It’s a new year in the Barrow Media Center. We are fully in-person and trying to get checkout, lessons, collaborations, and special projects rolling. Our makerspace collaboration with UGA is on hold, but that gives us a new opportunity to begin our student book budget project early.
The student book budget team is a group of 3rd-5th graders who use our book fair profits to purchase new books for the library. Their purchases are based on survey feedback from students throughout the school. This project has been a yearly project since 2008 and each year it changes a bit. Last year brought our biggest change since most of our work had to be done virtually. This year, we have almost 70 students in 3rd-5th grade participating and I’m having to structure our project in new ways to keep everyone engaged and safe.
To begin our project, I created a Google form application and students had one week to apply. The survey asked them if they were willing to work during portions of recess time, whether they could think beyond just themselves when selecting books, and why they wanted to be on the team. I was pleasantly surprised to see so many new students interested in the project this year and I once again contemplated being selective since over 70 students applied. Every student agreed to all the terms and gave a genuine reason for being in the group, so I chose to keep everyone. Since we meet during recess, the biggest group I have at a time is 25. We meet on Tuesdays & Thursdays as needed from 11:45-1:20, switching groups every 30 minutes.
With a larger group, I had to think of new ways to make sure all voices were heard. Our first meeting was an overview of the project and to allow students to walk around the library and make observations about the sections of the library. I asked them to notice sections that seemed empty, sections that were overflowing, sections that were missing completely, or anything else. They wrote these noticings down on paper and we saved them for our next meeting.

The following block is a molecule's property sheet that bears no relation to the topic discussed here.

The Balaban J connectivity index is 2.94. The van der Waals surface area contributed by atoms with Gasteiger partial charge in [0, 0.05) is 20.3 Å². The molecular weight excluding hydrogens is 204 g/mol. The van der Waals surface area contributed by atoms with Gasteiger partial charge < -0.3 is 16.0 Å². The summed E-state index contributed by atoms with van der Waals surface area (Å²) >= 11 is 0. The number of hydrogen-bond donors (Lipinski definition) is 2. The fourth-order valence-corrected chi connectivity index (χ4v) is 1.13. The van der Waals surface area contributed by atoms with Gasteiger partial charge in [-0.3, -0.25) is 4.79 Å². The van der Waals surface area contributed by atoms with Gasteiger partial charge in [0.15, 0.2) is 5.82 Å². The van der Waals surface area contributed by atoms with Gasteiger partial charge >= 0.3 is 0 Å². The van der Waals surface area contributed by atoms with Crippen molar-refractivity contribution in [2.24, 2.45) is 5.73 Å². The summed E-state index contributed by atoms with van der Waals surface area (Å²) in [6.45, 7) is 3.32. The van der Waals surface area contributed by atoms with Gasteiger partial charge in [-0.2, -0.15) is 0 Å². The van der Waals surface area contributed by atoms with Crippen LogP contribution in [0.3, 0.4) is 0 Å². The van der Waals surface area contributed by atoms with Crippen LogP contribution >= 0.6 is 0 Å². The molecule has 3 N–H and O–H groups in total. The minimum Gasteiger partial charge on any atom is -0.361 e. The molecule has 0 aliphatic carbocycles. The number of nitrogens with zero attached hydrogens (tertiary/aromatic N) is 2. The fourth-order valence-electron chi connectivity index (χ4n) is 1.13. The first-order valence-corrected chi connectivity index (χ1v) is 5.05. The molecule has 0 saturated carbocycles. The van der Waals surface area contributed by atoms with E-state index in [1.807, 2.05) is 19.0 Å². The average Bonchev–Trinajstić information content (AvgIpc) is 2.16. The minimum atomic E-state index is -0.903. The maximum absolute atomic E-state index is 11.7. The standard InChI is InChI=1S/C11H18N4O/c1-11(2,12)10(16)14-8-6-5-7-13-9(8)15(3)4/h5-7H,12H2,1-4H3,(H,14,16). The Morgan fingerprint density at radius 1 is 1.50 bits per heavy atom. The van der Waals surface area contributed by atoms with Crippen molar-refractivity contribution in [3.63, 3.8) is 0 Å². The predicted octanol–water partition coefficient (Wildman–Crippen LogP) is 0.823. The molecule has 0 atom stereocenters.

Before meeting 2, I made a Google Classroom and added all the students. Under classwork, I added a list of resources that we would need. The purpose of our 2nd meeting was to create the survey that we would use with all students in the school to get thoughts on what new books were needed in the library. Rather than try to write the survey together during the meeting, I had them look at last year’s survey to see the types of questions. I also had them look at the noticings that we had all written on paper. Using Padlet, student answered 3 questions: 1. What do you like about last year’s survey? 2. What should be changed about last year’s survey? 3. Based on what you learned from walking around the library, what new questions should be added?
I took all of the feedback from our discussions and Padlet and edited our survey. During meeting 3, students learned how to scan a QR code to pull up the survey on an iPad and answered the survey themselves. Book budget students survey students in grade K-2 with iPads and grades 3-5 answer the survey in Google Classroom. Normally, we just go to lunch and recess and ask the survey, but I didn’t want students to have to survey maskless students at lunch. Instead, book budget students filled out a form to select which classes they wanted to survey. I also asked teachers when the best survey times were, and I tried to match teachers and students. I scheduled email reminders to teachers and students and also posted the schedule in our Google classroom and crossed my fingers that everyone showed up to survey at the right time. For the most part, they did.
Across 5 days, the book budget team surveyed students in grade K-2 while teachers shared the survey with grades 3-5. The data poured into Google forms so that we can analyze the data and set goals at our next meeting.
This project is one of my favorite student voice projects each year because I believe that the library collection is “our collection”. We develop it together. I can’t wait to see what decisions are made this year.